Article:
Molecular cloning, identification of GSTs family in sunflower and their regulatory roles in biotic and abiotic stress
Glutathione-S-transferase (GST) genes exist widely in plants and play major role in metabolic detoxification of exogenous chemical substances and oxidative stress. In this study, 14 sunflower GST genes (HaGSTs) were identified based on the sunflower transcriptome database that we had constructed. Full-length cDNA of 14 HaGTSs were isolated from total RNA by reverse transcription PCR (RT-PCR). Sunflower was received biotic stress (Sclerotinia sclerotiorum) and abiotic stress (NaCl, low-temperature, drought and wound). GST activity was measured by using the universal substrate. The results showed that most of the HaGSTs were up-regulated after NaCl and PEG6000-induced stresses, while a few HaGSTs were up-regulated after S. sclerotiorum, hypothermia and wound-induced stressed, and there was correlation between the changes of GST activity and the expression of HaGSTs, indicating that HaGSTs may play regulatory role in the biotic and abiotic stress responses. 14 HaGSTs from sunflower were identified, and the expression of HaGSTs were tissue-specific and played regulatory roles in both stress and abiotic stress.
KeywordsGlutathione-S-transferase Sunflower HaGSTs Biotic stress Abiotic stress Oxidative stress
Thanks to Dr. Chen Jishan and Dr. Ma Jun from Heilongjiang Academy of Agricultural Sciences for their help in data analysis.
This word sponsored by Project of National Specialty Oil Industry Technology System (Grant Number CARS-14-1-20) and Postdoctoral Research Fund of Heilongjiang Academy of Agricultural Sciences (Grant Number LRB 185216).
Compliance with ethical standards
Conflict of interest
The authors declare there have no conflict of interest.
This study was approved by The Ethics Committee of Institute of Plant Protection, Heilongjiang Academy of Agricultural Sciences.
Participants have provided their written informed consent to participate in this study.
- Chronopoulou E, Georgakis N, Nianiou-Obeidat I, Madesis P, Perperopoulou F, Pouliou F, Vasilopoulou E, Ioannou E, Ataya F, Labrou N (2017) Plant glutathione transferases in abiotic stress response and herbicide resistance. In: Glutathione in plant growth, development, and stress tolerance. Springer, Cham, pp. 215–233CrossRefGoogle Scholar
- Csiszár J, Váry Z, Horváth E, Gallé Á, Tari I (2011) Role of glutathione transferases in the improved acclimation to salt stress in salicylic acid-hardened tomato. Acta Biol Szeged 55(1):67–68Google Scholar
- Czarnocka W, Karpiński S (2018) Friend or foe? Reactive oxygen species production, scavenging and signaling in plant response to environmental stresses. Free Radical Biol Med. https://doi.org/10.1016/j.freeradbiomed.2018.01.011 Google Scholar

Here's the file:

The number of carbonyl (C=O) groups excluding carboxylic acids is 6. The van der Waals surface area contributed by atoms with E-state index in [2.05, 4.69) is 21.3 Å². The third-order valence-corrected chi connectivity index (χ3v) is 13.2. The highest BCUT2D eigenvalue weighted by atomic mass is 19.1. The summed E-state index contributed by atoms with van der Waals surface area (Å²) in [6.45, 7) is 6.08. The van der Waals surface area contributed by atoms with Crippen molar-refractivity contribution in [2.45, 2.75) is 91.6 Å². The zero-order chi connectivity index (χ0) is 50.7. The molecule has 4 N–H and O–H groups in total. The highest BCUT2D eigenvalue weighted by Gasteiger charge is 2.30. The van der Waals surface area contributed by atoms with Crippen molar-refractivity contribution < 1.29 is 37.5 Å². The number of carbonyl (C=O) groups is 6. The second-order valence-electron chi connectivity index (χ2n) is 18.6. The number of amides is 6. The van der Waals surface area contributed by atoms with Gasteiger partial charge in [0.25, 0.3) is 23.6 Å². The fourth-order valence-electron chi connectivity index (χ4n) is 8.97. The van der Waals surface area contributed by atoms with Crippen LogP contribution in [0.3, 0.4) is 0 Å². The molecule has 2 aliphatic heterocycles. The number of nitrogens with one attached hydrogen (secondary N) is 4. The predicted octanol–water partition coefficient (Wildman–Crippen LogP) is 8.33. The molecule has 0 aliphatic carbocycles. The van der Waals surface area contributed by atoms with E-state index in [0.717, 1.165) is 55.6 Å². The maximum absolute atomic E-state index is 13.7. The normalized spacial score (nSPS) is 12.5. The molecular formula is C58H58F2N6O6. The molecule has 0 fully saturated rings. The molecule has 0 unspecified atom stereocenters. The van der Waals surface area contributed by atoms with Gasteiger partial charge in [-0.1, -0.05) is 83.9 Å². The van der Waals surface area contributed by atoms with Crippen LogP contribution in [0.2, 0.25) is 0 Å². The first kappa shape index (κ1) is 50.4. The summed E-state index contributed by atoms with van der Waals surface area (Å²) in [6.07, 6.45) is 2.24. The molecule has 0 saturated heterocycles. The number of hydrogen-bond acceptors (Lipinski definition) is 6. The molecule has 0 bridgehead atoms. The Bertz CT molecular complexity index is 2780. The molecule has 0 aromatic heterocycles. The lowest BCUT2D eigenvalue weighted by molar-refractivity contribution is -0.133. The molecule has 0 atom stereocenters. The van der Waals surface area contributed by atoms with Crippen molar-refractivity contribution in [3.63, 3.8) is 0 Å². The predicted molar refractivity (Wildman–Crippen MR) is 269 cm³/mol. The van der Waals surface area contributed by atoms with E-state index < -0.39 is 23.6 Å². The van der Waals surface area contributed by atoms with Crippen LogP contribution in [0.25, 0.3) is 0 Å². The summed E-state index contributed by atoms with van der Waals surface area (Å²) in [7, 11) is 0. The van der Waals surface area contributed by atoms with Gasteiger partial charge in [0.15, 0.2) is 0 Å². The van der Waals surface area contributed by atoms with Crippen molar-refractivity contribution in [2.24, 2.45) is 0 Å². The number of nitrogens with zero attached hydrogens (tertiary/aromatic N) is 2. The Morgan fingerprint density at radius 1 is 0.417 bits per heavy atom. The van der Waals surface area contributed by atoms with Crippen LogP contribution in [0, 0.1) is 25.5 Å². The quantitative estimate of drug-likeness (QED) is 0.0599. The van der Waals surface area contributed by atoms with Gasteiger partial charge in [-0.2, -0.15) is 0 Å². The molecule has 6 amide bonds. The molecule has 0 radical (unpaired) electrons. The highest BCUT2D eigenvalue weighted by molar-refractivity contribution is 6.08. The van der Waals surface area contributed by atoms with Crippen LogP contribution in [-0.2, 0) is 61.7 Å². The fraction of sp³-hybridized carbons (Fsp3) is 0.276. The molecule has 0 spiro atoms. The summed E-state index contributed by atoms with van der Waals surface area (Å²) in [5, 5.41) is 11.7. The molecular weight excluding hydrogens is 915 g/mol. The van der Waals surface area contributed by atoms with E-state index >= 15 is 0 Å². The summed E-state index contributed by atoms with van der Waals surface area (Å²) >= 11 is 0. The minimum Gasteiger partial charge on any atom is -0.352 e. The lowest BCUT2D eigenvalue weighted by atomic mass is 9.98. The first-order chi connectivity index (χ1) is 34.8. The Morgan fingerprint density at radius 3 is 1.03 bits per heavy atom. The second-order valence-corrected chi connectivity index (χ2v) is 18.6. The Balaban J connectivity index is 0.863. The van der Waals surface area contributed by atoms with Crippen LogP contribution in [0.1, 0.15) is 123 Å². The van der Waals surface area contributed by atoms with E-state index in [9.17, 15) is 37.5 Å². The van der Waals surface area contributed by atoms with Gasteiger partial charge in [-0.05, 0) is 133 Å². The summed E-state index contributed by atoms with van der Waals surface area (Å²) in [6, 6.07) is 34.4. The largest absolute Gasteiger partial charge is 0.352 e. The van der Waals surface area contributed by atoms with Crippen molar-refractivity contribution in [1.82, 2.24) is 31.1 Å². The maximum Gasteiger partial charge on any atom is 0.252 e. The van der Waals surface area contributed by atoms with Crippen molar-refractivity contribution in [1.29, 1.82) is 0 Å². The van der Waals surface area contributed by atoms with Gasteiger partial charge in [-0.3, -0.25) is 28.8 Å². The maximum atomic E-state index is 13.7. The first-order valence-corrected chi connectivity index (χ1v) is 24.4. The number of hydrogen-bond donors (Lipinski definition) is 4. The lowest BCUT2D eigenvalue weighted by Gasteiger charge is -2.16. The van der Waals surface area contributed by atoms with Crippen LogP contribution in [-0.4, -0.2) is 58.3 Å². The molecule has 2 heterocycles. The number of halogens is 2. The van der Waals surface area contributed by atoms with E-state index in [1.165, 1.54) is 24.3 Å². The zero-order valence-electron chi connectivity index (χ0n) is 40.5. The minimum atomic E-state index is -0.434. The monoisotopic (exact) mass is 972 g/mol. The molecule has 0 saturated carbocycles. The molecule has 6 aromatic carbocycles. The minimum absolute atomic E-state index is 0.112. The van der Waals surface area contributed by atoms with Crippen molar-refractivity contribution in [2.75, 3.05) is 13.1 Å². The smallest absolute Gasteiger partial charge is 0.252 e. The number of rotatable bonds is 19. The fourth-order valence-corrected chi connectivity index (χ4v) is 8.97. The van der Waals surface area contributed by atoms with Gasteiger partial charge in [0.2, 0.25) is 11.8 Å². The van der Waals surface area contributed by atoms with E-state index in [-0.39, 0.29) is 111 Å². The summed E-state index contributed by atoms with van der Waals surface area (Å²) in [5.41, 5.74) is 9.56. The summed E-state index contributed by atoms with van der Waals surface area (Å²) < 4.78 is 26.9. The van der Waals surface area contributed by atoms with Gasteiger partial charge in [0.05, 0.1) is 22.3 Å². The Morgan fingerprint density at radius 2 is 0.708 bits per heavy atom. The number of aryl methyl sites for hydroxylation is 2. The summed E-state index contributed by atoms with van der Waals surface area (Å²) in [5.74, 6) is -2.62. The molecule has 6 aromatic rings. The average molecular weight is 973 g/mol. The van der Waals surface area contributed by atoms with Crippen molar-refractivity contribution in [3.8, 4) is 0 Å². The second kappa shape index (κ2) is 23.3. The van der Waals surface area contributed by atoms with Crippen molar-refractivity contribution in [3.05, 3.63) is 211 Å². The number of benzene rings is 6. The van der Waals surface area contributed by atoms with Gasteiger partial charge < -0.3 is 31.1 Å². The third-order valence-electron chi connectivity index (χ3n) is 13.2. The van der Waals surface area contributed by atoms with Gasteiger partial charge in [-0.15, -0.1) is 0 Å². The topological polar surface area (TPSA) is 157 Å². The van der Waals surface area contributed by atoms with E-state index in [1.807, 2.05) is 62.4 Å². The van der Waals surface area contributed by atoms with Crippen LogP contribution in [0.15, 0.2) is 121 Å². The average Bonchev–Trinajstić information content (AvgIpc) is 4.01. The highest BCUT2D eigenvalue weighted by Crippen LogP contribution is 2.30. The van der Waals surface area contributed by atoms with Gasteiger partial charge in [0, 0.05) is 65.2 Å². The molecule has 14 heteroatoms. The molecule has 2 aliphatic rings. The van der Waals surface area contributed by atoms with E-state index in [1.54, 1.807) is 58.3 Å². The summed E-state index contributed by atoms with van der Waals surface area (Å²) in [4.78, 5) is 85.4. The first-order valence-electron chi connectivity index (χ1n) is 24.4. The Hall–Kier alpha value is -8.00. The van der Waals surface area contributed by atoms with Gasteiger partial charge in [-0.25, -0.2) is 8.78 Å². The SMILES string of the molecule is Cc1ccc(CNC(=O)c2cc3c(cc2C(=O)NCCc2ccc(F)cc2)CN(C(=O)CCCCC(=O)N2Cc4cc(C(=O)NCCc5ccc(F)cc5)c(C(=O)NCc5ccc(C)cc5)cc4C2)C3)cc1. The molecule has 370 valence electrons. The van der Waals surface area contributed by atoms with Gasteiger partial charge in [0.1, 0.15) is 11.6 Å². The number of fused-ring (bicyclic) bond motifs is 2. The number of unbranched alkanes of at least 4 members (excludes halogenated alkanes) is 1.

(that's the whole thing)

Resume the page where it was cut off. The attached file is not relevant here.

- Ding N, Wang A, Zhang X, Wu Y, Wang R, Cui H, Huang R, Luo Y (2017) Identification and analysis of glutathione S-transferase gene family in sweet potato reveal divergent GST -mediated networks in aboveground and underground tissues in response to abiotic stresses. BMC Plant Biol 17(1):225CrossRefPubMedPubMedCentralGoogle Scholar
- Dixon DP, Lapthorn A, Edwards R (2005) Plant glutathione transferases. Genome Biol 401(3):169–186Google Scholar
- Habig WHJW. (1981) Assay for differentiation of GST. Method Enzymol 77:735–740Google Scholar
- Islam M, Chowdhury A, Rahman M, Rohman M (2015) Comparative investigation of glutathione S-transferase (GST) in different crops and purification of high active GSTs from Onion (Allium cepa L.). J Plant Sci 3:162–170Google Scholar
- Labrou NE, Tsaftaris A, Madesis P, Nianiou-Obeidat I, Axarli I, Bosmali E, Voulgari G, Perperopoulou F, Pouliou F, Chantzikonstantinou M (2015) Plant glutathione transferases: structure, antioxidant catalytic function and in planta protective role in biotic and abiotic stress. Curr Chem Biol 8(2):58–75CrossRefGoogle Scholar
- Li-Gong MA, Meng QL, Zhang YH, Liu ZH, Wang ZY, University NF (2015) Clone and function of a glutathione-S-transferase gene from sunflower (Helianthus annuus). Chin J Oil Crop Sci 37(5):635–643Google Scholar
- Lo CL, Madesis P, Tsaftaris A, Lo Piero AR (2015) Tobacco plants over-expressing the sweet orange tau glutathione transferases (CsGSTUs) acquire tolerance to the diphenyl ether herbicide fluorodifen and to salt and drought stresses. Phytochemistry 116(1):69Google Scholar
- Mayer Z, Duc N, Posta K (2017) Gene expression of glutathione-S-transferase in sunflower (Helianthus annuus L.) inoculated with arbuscular mycorrhizal fungi under temperature stressesGoogle Scholar
- Pierre-Alexandre L, Bastiaan B, Olivier K, Arnaud H, Nicolas R (2014) The still mysterious roles of cysteine-containing glutathione transferases in plants. Front Pharmacol 5(192):1–22Google Scholar
- Sappl PG, Carroll AJ, Clifton R, Lister R, Whelan J, Millar AH, Singh KB (2009) The Arabidopsis glutathione transferase gene family displays complex stress regulation and co-silencing multiple genes results in altered metabolic sensitivity to oxidative stress. Plant J Cell Mol Biol 58(1):53–68CrossRefGoogle Scholar
- Soonyoung A, Seonae K, Yun HK (2016) Glutathione S-transferase genes differently expressed by pathogen-infection in Vitis flexuosa. Plant Breed Biotechnol 4(5):61–70Google Scholar
- Vollenweider S, Weber H, Stolz S, Chételat A, Farmer EE (2010) Fatty acid ketodienes and fatty acid ketotrienes: michael addition acceptors that accumulate in wounded and diseased Arabidopsis leaves. Plant J 24(4):467Google Scholar